Spreading the word across the pond-Underground Railroad Museum goes international
I was recently interviewed by the Guardian Newspaper and The BBC (British Broadcasting Corporation), both news service outlets in Great Britain. The purpose of the interviews was to parallel the story of The Underground Railroad movie drama series being aired on Amazon Prime Video to the actual history of the Underground Railroad. They wanted to do a news feature on the series and wanted to contact an organization or museum here in the U. S. that told the true story of the underground railroad.
Both news outlets reached out to me as the Co-founder of the Washington Waterfront Underground Railroad Museum as ours is the only museum in North Carolina totally dedicated to telling the story of the underground railroad. They also wanted to know how and why it functioned and why it was successful.
In one interview I was called ‘the Black historian/raconteur (a raconteur is a story teller) of Washington NC and the underground railroad’ by one of the interviewers. While I appreciate the title, it’s one worthy of so many others who have come long before me.
While I have shared 300 years of stories about Black history here in Washington and Beaufort County for more than 10 years on walking tours, presentations and classes, I take no credit for the legacy of those who have shared oral stories with me through many generations. They are the ones who have passed down the most amazing pieces of local history. I am just the one blessed to research and verify the stories and have the opportunity to share them in more outlets and larger venues. The most precious to me is Washington’s role on the underground railroad.
Underground Railroad history is simply the story of all kinds of people working together, a network knitted together in sacrifice and mercy to help enslaved people in their quest for freedom.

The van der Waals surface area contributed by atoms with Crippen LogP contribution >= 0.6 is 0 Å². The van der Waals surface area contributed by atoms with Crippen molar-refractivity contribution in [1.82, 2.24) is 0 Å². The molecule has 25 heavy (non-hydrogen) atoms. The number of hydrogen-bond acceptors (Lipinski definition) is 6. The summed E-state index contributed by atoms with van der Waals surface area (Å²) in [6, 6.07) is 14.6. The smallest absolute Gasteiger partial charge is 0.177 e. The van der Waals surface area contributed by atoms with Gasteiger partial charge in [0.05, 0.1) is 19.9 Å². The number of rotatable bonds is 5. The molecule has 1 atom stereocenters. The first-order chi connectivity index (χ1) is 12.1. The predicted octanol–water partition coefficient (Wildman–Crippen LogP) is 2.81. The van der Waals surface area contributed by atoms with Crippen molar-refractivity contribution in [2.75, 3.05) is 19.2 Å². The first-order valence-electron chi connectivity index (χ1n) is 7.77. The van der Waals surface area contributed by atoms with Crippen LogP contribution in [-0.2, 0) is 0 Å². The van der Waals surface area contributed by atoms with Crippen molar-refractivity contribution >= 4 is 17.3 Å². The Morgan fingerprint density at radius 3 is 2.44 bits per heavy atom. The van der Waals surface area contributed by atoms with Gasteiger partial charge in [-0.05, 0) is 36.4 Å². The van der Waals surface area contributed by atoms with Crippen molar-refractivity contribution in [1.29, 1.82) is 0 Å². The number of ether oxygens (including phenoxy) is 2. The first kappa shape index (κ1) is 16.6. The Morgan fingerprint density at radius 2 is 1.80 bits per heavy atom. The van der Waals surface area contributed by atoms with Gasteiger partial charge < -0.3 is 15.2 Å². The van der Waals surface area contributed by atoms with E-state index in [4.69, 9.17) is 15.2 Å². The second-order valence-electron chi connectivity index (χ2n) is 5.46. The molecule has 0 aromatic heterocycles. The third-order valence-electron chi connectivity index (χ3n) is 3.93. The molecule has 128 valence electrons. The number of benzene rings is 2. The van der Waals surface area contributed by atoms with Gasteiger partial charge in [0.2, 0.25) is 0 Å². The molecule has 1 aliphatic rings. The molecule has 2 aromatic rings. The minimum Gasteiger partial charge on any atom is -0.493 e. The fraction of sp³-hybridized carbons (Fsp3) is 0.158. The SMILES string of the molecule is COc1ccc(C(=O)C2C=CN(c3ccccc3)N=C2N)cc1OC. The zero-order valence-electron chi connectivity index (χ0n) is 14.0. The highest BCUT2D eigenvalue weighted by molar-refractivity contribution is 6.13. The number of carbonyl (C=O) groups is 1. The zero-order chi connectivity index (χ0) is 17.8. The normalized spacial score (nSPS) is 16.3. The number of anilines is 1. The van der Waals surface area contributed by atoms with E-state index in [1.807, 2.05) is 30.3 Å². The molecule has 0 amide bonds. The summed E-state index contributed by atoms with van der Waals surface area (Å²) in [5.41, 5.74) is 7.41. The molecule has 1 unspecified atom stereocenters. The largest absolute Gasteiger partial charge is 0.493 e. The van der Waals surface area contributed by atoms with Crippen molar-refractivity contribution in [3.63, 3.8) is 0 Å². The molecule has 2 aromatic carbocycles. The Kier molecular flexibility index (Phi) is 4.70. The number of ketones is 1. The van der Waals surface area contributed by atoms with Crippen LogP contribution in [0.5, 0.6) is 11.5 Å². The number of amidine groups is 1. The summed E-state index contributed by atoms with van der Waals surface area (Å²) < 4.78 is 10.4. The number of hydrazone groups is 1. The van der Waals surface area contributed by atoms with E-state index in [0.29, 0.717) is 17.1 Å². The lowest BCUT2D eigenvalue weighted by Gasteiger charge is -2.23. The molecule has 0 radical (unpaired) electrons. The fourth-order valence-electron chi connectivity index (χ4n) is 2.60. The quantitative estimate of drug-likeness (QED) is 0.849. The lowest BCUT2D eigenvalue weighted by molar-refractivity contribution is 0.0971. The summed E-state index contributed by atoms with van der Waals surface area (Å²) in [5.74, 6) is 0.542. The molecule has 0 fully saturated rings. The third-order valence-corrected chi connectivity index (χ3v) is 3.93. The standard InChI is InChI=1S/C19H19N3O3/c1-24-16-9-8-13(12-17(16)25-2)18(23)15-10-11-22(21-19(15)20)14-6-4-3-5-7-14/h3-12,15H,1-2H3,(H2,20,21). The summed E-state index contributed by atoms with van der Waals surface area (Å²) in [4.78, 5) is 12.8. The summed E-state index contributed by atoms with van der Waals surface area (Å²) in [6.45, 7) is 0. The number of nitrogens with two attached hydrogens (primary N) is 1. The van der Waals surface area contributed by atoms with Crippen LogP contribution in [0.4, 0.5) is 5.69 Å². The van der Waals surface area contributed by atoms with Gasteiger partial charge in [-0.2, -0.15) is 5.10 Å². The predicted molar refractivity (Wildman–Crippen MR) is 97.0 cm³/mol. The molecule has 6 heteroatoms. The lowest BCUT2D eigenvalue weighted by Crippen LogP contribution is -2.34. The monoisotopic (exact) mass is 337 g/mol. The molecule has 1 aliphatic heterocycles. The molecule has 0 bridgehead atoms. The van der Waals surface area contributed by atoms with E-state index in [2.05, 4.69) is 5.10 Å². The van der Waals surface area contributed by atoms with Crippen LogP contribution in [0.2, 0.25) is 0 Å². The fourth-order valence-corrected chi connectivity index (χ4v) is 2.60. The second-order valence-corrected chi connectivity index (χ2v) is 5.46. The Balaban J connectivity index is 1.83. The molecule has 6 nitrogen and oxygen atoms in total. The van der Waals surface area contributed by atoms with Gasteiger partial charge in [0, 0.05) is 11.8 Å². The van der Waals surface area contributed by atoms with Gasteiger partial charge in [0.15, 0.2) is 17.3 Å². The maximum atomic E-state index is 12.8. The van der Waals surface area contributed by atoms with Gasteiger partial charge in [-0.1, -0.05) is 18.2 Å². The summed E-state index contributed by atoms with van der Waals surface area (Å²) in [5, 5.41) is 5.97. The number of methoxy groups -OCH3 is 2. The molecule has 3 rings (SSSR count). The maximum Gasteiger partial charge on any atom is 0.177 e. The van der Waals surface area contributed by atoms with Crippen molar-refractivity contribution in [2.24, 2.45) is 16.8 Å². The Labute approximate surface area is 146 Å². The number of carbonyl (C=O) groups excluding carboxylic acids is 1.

While the underground railroad is vague to some, and a myth to others, the history we share at the museum showcases the efforts of so many people here in the greater Washington area. Blacks, whites, Native Americans and immigrants chose to honor the lives of enslaved people, and at times, sacrificed their own and the security of their families and businesses.
The narratives we share also highlights the genius, creativity and tenacity of the enslaved to affect their own freedom.
A three mile stretch of Washington’s Pamlico-Tar River has been awarded a National Park Service-Underground Railroad-Network to Freedom designation site. It is because the Port of Washington was vital to those seeking freedom aboard ships. The museum has been awarded a National Park Service-Underground Railroad-Network To freedom facility designation. Visitors have come to the museum from all fifty states and 37 countries.
Washington has history for everyone, and through the lens of its unique history, everyone can see themselves. Taking ownership of the unique history of its people, communities, and stories helps all residents learn of heritages and cultures we can all appreciate.
The accomplishments of all people are ready for the learning and sharing. Whether you are standing in line at the grocery store, seated in a barbershop, at the dog park, watching a little league game, dance rehearsal, or taking a historical walking tour on the waterfront, there are raconteurs everywhere, ready to share the rich, bountiful history of Washington and Beaufort County.
Leesa Jones is a Washington native and the Director and Co-founder of the Washington Waterfront Underground Railroad Museum.